Hawaiian land claims "successfully registered" at World Court?

Petro Hoy has a letter in the Maui News starting out with this: "Four months ago the entire Hawaiian Archipelago was successfully registered for the kanaka maoli with the International Court of Justice in The Hague, Netherlands."

I'm not sure exactly what "successfully registered" means, but I would like to raise some questions for consideration in this context...

From the online version of the booklet about the operations of the Court from its website:
The Parties

Only States may be parties to cases before the Court

It is the function of the ICJ to decide in accordance with international law disputes of a legal nature that are submitted to it by States. In doing so it is helping to achieve one of the primary aims of the United Nations, which, according to the Charter, is to bring about the settlement of disputes by peaceful means and in conformity with the principles of justice and international law.

An international legal dispute is, as the PCIJ put it, "A disagreement on a question of law or fact, a conflict, a clash of legal views or of interests." Such a dispute between opposing parties may eventually lead to contentious proceedings before an international tribunal. It is conceivable that such proceedings could be between a State on the one hand and an international organization, a collectivity or an individual on the other. Within their respective fields of jurisdiction, institutions such as the Court of Justice of the European Communities in Luxembourg or the European Court of Human Rights in Strasbourg would be entitled to hear such disputes. This is not the case, however, with the ICJ, to which no case can be submitted unless both applicant and respondent are States. Despite various proposals and even the existence of a treaty providing for the possibility of proceedings before the Court between an international agency and a State, neither the United Nations nor any of its specialized agencies can be a party in contentious proceedings before the ICJ. As for private interests, these can only form the subject of proceedings in the International Court of Justice if a State, relying on international law, takes up the case of one of its nationals and invokes against another State the wrongs which its national claims to have suffered at the latter's hands, the dispute thus becoming one between States (e.g., Ambatielos, Anglo-Iranian Oil Co., Nottebohm, Interhandel, Barcelona Traction, Light and Power Company, Limited, Elettronica Sicula S.p.A. (ELSI)). Like any other court, the ICJ can only operate within the constitutional limits that have been laid down for it. Hardly a day passes without the Registry receiving written or oral applications from private persons. However heart-rending, however well founded such applications may be, the ICJ is unable to entertain them and a standard reply is always sent: "Under Article 34 of the Statute, only States may be parties in cases before the Court."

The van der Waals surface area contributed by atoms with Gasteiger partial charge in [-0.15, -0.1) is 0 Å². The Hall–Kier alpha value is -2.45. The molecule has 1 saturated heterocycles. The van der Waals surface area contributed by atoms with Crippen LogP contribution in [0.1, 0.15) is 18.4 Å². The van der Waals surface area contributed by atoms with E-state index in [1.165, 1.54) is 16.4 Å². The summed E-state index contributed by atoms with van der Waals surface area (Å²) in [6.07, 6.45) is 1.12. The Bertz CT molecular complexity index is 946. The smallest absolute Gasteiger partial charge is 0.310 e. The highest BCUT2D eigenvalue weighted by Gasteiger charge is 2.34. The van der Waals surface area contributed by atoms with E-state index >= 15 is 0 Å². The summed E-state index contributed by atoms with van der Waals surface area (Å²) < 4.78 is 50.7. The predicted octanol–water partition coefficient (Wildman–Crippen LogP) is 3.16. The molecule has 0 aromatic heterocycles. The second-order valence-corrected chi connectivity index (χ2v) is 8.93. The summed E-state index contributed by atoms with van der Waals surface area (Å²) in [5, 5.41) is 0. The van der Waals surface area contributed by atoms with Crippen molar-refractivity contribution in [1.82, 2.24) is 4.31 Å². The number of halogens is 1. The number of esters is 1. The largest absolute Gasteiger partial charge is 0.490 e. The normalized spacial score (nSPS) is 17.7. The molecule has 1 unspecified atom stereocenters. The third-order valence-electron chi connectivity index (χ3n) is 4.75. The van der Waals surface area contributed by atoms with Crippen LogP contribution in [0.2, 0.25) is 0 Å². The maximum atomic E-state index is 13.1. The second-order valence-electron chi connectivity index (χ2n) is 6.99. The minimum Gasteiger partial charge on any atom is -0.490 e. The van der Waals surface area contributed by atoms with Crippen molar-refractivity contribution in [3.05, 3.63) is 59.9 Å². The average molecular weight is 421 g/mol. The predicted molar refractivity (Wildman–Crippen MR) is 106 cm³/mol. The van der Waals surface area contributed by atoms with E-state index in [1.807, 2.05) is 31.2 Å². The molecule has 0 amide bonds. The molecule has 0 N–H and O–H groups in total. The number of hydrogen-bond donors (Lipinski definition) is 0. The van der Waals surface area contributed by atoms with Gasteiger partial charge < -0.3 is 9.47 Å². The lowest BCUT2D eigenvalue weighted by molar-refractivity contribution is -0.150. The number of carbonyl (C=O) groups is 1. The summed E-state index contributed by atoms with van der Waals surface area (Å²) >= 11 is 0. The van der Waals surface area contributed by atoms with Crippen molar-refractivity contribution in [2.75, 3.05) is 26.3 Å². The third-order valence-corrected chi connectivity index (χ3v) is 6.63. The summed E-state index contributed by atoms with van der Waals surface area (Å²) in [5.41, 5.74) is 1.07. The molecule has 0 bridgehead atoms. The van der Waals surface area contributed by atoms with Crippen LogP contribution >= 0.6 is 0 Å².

And then this, from the same page:
A case can only be submitted to the Court with the consent of the States concerned

Jurisdiction ratione personae is not, however, in itself enough. A fundamental principle governing the settlement of international disputes is that the jurisdiction of an international tribunal depends in the last resort on the consent of the States concerned. Accordingly, no sovereign State can be made a party in proceedings before the Court unless it has in some manner or other consented thereto. It must have agreed that the dispute or the class of disputes in question should be dealt with by the Court. It is this agreement that determines the jurisdiction of the Court so far as the particular dispute is concerned — the Court's jurisdiction ratione materiae.

These are requirements plainly stated on the website of the Court itself, easily found through a quick search. Has Hoy and the folks he's working with somehow figured out how to submit a case on behalf of the Hawaiian kingdom as a state and receive the consent of the United States to be party to the case, or figured out some other way around these basic requirements? I doubt it. So, as well-meaning as they may be, is the documents being "successfully registered" (whatever that means) anything more than a symbolic act, at best raising some awareness of the issue, but at worst providing false hope to those who might think that filing such papers actually means anything or would ever be acted on by the Court?

Posted: Wed - May 10, 2006 at 03:02 PM    
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Published On: May 10, 2006 03:04 PM
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